Getting the wrecked P-61 “Black Widow” night fighter from its crash site, 4,800 feet up Mt. Cyclops in New Guinea, to a hangar at Reading was a 26-year struggle, Strine said. The airplane had come to a stop in treetops, then fallen to rock-covered ground, where it stayed for 40 years to the day before recovery was started. Being above the rain forest line, and held above the moist soil by rocks, prevented serious corrosion and deterioration, he told us. All four crewmen survived. It had been flown only 10 hours before it crashed on a proficiency flight. “The tires still had air in them,” Strine said, wonderingly.
The long saga of dealing with the Indonesian government, native tribesmen, poisonous snakes and jungle vines finally ended in 1991, when the airplane arrived at Reading in pieces and volunteers began to rebuild it.
Right now it is more than 60% restored, Strine said, recently joined to its wing center section and sitting on its own wheels. Volunteers poke and prod its interior, removing or reattaching parts, as visitors watch. Soon the outer wing panels and tail will be attached and it will begin to look more as it did when it rolled out of the Northrop factory in 1944. The ultimate goal is to fly it, but that is “about $1 million and several years away,” Strine commented.
About 25 miles northwest of Reading is the tiny village of Bethel and, at equally tiny Grimes Airfield (8N1), is the charming Golden Age Air Museum on a 2,800-foot grass airstrip that will take you back in time. You’ll want to get there on a Friday, Saturday or Sunday, however, if you expect to get inside. It’s closed the rest of the week.
At the foot of Blue Mountain ridge in scenic Berks County, the hands of time have been turned back – ‘way back – at the Golden Age Air Museum, very much a living museum dedicated to preserving aviation as it was in the two decades between the great world wars. That was the era of the barnstormer, flying circuses and the first airlines.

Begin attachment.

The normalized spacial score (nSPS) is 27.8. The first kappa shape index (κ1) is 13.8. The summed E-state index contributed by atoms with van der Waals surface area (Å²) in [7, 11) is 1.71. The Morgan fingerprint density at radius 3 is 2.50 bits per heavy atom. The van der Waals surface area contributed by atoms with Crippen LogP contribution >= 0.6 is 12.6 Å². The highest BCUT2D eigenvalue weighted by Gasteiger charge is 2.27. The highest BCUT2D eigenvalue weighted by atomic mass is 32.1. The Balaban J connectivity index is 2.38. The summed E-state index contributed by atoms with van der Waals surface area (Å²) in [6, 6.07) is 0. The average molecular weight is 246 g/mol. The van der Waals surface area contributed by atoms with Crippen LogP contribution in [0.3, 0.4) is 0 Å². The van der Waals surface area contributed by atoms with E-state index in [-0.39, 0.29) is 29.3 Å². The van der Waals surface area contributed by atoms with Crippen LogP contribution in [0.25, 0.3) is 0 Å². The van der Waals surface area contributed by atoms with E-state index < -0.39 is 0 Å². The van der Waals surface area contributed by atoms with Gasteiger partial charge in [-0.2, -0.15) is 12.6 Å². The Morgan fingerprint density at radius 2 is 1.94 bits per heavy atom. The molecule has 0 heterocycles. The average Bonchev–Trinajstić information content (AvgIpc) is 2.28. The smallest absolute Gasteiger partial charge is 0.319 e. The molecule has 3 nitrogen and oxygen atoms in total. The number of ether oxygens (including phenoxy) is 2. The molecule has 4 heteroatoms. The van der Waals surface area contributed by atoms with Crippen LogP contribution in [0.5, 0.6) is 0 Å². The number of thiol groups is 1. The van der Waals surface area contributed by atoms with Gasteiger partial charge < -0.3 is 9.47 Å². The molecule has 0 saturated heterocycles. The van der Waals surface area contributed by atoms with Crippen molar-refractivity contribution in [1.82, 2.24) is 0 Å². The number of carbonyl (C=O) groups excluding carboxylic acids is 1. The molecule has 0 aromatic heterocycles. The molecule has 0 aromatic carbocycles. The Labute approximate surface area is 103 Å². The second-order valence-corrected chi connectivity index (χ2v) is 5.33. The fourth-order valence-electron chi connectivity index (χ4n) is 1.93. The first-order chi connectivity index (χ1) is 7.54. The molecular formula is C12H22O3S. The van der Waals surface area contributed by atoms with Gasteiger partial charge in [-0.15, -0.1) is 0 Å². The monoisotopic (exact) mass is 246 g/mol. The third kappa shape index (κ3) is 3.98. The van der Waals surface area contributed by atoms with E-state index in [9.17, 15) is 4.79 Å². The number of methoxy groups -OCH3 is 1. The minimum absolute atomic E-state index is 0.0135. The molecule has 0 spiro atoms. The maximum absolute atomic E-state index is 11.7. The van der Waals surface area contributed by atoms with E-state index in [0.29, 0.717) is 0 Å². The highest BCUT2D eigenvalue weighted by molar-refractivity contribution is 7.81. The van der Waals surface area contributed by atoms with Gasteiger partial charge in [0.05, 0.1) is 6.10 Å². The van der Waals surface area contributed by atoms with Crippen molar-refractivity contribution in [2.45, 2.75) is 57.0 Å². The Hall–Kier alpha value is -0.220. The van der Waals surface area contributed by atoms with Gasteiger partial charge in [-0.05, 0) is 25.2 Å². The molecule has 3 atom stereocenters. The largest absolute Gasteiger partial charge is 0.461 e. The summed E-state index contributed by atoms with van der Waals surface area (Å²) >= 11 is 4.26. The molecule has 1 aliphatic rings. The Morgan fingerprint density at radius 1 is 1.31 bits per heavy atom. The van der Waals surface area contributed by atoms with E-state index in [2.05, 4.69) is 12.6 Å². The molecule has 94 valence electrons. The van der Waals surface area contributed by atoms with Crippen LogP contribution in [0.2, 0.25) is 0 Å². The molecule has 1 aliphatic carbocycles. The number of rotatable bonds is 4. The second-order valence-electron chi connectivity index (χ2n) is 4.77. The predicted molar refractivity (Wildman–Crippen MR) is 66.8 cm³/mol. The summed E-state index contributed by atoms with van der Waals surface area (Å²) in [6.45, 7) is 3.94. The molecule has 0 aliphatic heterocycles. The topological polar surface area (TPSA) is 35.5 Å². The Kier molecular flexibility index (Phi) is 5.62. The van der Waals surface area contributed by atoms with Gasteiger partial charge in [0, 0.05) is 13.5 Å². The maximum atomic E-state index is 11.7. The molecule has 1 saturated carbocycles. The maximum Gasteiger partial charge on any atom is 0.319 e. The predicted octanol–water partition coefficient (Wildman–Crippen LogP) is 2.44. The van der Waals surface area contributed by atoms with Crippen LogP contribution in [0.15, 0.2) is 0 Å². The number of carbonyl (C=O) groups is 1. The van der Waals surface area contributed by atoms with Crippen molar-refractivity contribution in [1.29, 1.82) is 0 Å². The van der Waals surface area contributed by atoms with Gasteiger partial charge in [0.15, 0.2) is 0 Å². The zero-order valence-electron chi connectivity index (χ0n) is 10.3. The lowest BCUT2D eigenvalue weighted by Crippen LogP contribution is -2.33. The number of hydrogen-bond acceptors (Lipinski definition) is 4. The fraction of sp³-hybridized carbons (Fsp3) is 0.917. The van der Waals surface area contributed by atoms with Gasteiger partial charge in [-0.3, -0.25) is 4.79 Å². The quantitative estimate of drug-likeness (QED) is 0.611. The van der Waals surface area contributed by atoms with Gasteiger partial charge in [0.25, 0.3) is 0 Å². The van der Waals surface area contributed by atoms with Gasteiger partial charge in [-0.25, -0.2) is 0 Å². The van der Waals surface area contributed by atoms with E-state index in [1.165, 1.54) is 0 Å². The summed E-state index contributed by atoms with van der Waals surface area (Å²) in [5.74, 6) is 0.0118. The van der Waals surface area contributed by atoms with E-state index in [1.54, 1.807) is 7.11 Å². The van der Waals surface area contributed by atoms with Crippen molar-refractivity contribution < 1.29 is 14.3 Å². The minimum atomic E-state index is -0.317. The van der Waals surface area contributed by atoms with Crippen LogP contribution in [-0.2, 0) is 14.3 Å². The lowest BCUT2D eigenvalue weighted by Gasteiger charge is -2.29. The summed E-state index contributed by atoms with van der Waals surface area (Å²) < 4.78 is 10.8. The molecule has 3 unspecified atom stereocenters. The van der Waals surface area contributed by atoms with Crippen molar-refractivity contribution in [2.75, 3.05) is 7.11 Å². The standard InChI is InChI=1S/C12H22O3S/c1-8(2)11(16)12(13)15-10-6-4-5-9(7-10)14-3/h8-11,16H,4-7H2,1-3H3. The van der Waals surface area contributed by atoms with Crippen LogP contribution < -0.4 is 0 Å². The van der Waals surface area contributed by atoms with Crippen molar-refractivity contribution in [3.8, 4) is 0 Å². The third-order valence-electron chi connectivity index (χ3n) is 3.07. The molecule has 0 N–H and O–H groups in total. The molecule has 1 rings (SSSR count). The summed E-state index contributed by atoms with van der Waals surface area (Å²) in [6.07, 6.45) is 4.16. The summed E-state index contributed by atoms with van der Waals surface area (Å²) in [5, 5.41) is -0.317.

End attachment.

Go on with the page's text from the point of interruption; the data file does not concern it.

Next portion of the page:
The earliest airplane there is a 1917 Rumpler, hardly a household name. It is joined by other, equally rare and unfamiliar aircraft – the 1930 Star Cavalier comes to mind – and about 25 others that are better known: Cessnas, a Travel Air, a Taylorcraft predecessor to the Piper Cub, an Aeronca C-3, a Curtiss Standard and a JN4 “Jenny” – along with several Ford cars and trucks of the era, and a World War II Link Trainer.
Not to be missed is the Piper Museum at Lock Haven, well to the north. It is, as one might expect, at the William T. Piper Memorial Airport (LHV) and, also not surprisingly, features Piper airplanes – a lot of them.
There is room for a lot of them because the museum is housed in the former Piper Aircraft Corp. engineering building, a 56,000-square-foot structure. It is staffed mostly by volunteers who, with the small paid staff, are well grounded in the history of Piper Aircraft, many having worked there, and who have an impressive understanding of American aviation. If you’re lucky, you may have William T. Piper Jr. as your guide.
It is fair to say that the museum is a work in progress, as its staff readily admits, but its exhibits of airplanes and equipment, its growing archives of Piper corporate and family records, flight journals and magazines, photographs and memorabilia, all available for public use, are fascinating.
The museum may be best known for its annual sponsorship of the Sentimental Journey to Cub Haven fly-in, which attracts Cub fans from all over the world and brings dozens of Cubs “home” to Lock Haven.
This year’s event, held late in June, featured the J-3 Cub and PA-23 Apache. An antique car show was part of the entertainment.
All in all, a drive or flight to eastern Pennsylvania’s aviation museums is a rewarding experience, for there are delights and surprises at every stop.
For more information:American Helicopter Museum: 610-436-9600
Mid-Atlantic Air Museum: 610-372-7333
Golden Age Air Museum: 717-933-9566
Piper Museum: 570-748-8283